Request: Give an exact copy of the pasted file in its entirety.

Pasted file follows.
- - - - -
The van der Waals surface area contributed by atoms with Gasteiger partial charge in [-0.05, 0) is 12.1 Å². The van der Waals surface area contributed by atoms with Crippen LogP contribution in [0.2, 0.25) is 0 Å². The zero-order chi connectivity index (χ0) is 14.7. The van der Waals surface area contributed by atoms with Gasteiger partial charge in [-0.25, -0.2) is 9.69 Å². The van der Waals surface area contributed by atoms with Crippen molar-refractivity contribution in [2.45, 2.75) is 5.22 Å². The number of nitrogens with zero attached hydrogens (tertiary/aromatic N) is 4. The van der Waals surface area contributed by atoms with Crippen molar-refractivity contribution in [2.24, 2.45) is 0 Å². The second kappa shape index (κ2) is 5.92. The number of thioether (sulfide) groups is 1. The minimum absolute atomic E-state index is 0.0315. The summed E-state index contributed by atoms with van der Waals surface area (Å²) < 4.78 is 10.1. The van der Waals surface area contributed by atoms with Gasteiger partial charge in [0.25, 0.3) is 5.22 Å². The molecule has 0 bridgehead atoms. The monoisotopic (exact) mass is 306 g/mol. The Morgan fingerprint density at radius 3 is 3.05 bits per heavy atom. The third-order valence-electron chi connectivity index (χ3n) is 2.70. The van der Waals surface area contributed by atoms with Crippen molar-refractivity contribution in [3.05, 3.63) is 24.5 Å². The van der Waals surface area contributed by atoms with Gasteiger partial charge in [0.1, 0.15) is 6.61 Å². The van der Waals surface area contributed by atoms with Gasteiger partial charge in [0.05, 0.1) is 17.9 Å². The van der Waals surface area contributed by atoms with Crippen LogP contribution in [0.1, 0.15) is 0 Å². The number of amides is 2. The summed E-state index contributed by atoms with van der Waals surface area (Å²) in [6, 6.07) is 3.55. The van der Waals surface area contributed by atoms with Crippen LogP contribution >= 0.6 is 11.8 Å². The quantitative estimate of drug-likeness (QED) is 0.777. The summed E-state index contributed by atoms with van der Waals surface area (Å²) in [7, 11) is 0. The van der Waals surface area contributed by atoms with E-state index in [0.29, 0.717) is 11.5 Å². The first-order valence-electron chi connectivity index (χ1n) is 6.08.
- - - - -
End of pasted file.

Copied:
The van der Waals surface area contributed by atoms with Gasteiger partial charge in [-0.05, 0) is 12.1 Å². The van der Waals surface area contributed by atoms with Crippen LogP contribution in [0.2, 0.25) is 0 Å². The zero-order chi connectivity index (χ0) is 14.7. The van der Waals surface area contributed by atoms with Gasteiger partial charge in [-0.25, -0.2) is 9.69 Å². The van der Waals surface area contributed by atoms with Crippen molar-refractivity contribution in [2.45, 2.75) is 5.22 Å². The number of nitrogens with zero attached hydrogens (tertiary/aromatic N) is 4. The van der Waals surface area contributed by atoms with Crippen molar-refractivity contribution in [2.24, 2.45) is 0 Å². The second kappa shape index (κ2) is 5.92. The number of thioether (sulfide) groups is 1. The minimum absolute atomic E-state index is 0.0315. The summed E-state index contributed by atoms with van der Waals surface area (Å²) < 4.78 is 10.1. The van der Waals surface area contributed by atoms with Gasteiger partial charge in [0.25, 0.3) is 5.22 Å². The molecule has 0 bridgehead atoms. The monoisotopic (exact) mass is 306 g/mol. The Morgan fingerprint density at radius 3 is 3.05 bits per heavy atom. The third-order valence-electron chi connectivity index (χ3n) is 2.70. The van der Waals surface area contributed by atoms with Crippen molar-refractivity contribution in [3.05, 3.63) is 24.5 Å². The van der Waals surface area contributed by atoms with Gasteiger partial charge in [0.1, 0.15) is 6.61 Å². The van der Waals surface area contributed by atoms with Gasteiger partial charge in [0.05, 0.1) is 17.9 Å². The van der Waals surface area contributed by atoms with Crippen LogP contribution in [0.1, 0.15) is 0 Å². The number of amides is 2. The summed E-state index contributed by atoms with van der Waals surface area (Å²) in [6, 6.07) is 3.55. The van der Waals surface area contributed by atoms with Crippen LogP contribution >= 0.6 is 11.8 Å². The quantitative estimate of drug-likeness (QED) is 0.777. The summed E-state index contributed by atoms with van der Waals surface area (Å²) in [7, 11) is 0. The van der Waals surface area contributed by atoms with E-state index in [0.29, 0.717) is 11.5 Å². The first-order valence-electron chi connectivity index (χ1n) is 6.08.